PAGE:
Titanocene dichloride is the organotitanium compound with the formula (η5-C5H5)2TiCl2, commonly abbreviated as Cp2TiCl2. This metallocene is a common reagent in organometallic and organic synthesis. It exists as a bright red solid that slowly hydrolyzes in air. It shows antitumour activity and was the first non-platinum complex to undergo clinical trials as a chemotherapy drug.
Tetrafluoroborate is the anion BF−
4. This tetrahedral species is isoelectronic with tetrafluoroberyllate (BeF2−
4), tetrafluoromethane (CF4), and tetrafluoroammonium (NF+
4) and is valence isoelectronic with many stable and important species including the perchlorate anion, ClO−
4, which is used in similar ways in the laboratory. It arises by the reaction of fluoride salts with the Lewis acid BF3, treatment of tetrafluoroboric acid with base, or by treatment of boric acid with hydrofluoric acid.
Titanium(III) chloride is the inorganic compound with the formula TiCl3. At least four distinct species have this formula; additionally hydrated derivatives are known. TiCl3 is one of the most common halides of titanium and is an important catalyst for the manufacture of polyolefins.
Zirconium(IV) bromide is the inorganic compound with the formula ZrBr4. This colourless solid is the principal precursor to other Zr–Br compounds.
Antimony trifluoride is the inorganic compound with the formula SbF3. Sometimes called Swarts' reagent, is one of two principal fluorides of antimony, the other being SbF5. It appears as a white solid. As well as some industrial applications, it is used as a reagent in inorganic and organofluorine chemistry.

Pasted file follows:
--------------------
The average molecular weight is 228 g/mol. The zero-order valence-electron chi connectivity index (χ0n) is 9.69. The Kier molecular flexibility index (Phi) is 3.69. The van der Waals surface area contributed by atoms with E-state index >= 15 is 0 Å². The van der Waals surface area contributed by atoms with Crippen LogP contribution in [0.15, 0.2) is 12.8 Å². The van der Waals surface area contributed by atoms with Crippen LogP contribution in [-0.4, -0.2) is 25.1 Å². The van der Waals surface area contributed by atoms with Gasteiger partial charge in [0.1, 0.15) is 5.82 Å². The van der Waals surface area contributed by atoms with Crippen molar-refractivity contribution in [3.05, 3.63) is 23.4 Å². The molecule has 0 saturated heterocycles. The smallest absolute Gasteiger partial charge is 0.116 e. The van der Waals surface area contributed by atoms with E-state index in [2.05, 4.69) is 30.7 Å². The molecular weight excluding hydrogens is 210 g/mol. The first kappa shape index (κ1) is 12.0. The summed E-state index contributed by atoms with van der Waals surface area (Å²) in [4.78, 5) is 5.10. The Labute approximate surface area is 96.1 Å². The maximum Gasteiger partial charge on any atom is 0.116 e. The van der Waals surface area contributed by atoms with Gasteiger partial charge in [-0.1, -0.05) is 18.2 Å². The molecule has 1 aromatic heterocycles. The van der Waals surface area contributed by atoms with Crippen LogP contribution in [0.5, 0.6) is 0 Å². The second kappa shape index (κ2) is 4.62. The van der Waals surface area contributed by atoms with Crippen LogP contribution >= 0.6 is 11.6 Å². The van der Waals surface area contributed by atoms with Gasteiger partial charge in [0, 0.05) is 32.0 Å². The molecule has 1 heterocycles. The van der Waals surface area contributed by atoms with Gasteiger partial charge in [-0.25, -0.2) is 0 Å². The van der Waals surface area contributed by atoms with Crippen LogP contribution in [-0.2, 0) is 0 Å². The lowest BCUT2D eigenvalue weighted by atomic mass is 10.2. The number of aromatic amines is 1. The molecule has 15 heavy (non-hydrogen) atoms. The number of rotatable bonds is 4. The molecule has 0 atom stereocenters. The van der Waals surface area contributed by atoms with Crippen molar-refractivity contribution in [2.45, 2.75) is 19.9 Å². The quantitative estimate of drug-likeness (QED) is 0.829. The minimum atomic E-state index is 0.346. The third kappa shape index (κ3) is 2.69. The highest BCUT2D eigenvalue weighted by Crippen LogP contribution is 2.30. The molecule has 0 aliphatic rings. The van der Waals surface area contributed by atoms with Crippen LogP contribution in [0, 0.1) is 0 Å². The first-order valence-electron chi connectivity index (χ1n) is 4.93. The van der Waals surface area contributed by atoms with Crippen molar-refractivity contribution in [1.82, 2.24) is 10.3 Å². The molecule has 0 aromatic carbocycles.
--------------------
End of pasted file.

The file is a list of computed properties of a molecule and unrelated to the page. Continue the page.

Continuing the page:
Organotitanium chemistry is the science of organotitanium compounds describing their physical properties, synthesis, and reactions. Organotitanium compounds in organometallic chemistry contain carbon-titanium chemical bonds. They are reagents in organic chemistry and are involved in major industrial processes.
Fluoroboric acid or tetrafluoroboric acid is an inorganic compound with the simplified chemical formula H+[BF4]−. Unlike other strong acids like H2SO4 or HClO4, the pure tetrafluoroboric acid does not exist. The term "fluoroboric acid" refers to a range of chemical compounds, depending on the solvent. The H+ in the simplified formula of fluoroboric acid represents the solvated proton. The solvent can be any suitable Lewis base. For instance, if the solvent is water, fluoroboric acid can be represented by the formula [H3O]+[BF4]−, although more realistically, several water molecules solvate the proton: [H(H2O)n]+[BF4]−. The ethyl ether solvate is also commercially available, where the fluoroboric acid can be represented by the formula [H( 2O)n]+[BF4]−, where n is most likely 2.
Metal halides are compounds between metals and halogens. Some, such as sodium chloride are ionic, while others are covalently bonded. A few metal halides are discrete molecules, such as uranium hexafluoride, but most adopt polymeric structures, such as palladium chloride.
Platinum tetrafluoride is the inorganic compound with the chemical formula PtF
4. In the solid state, the compound features platinum(IV) in octahedral coordination geometry.
Difluorophosphate or difluorodioxophosphate or phosphorodifluoridate is an anion with formula PO2F−2. It has a single negative charge and resembles perchlorate and monofluorosulfonate in shape and compounds. These ions are isoelectronic, along with tetrafluoroaluminate, phosphate, orthosilicate, and sulfate. It forms a series of compounds. The ion is toxic to mammals as it causes blockage to iodine uptake in the thyroid. However it is degraded in the body over several hours.
The +4 oxidation state dominates titanium chemistry, but compounds in the +3 oxidation state are also numerous. Commonly, titanium adopts an octahedral coordination geometry in its complexes, but tetrahedral TiCl4 is a notable exception. Because of its high oxidation state, titanium(IV) compounds exhibit a high degree of covalent bonding.
Protactinium compounds are compounds containing the element protactinium. These compounds usually have protactinium in the +5 oxidation state, although these compounds can also exist in the +2, +3 and +4 oxidation states.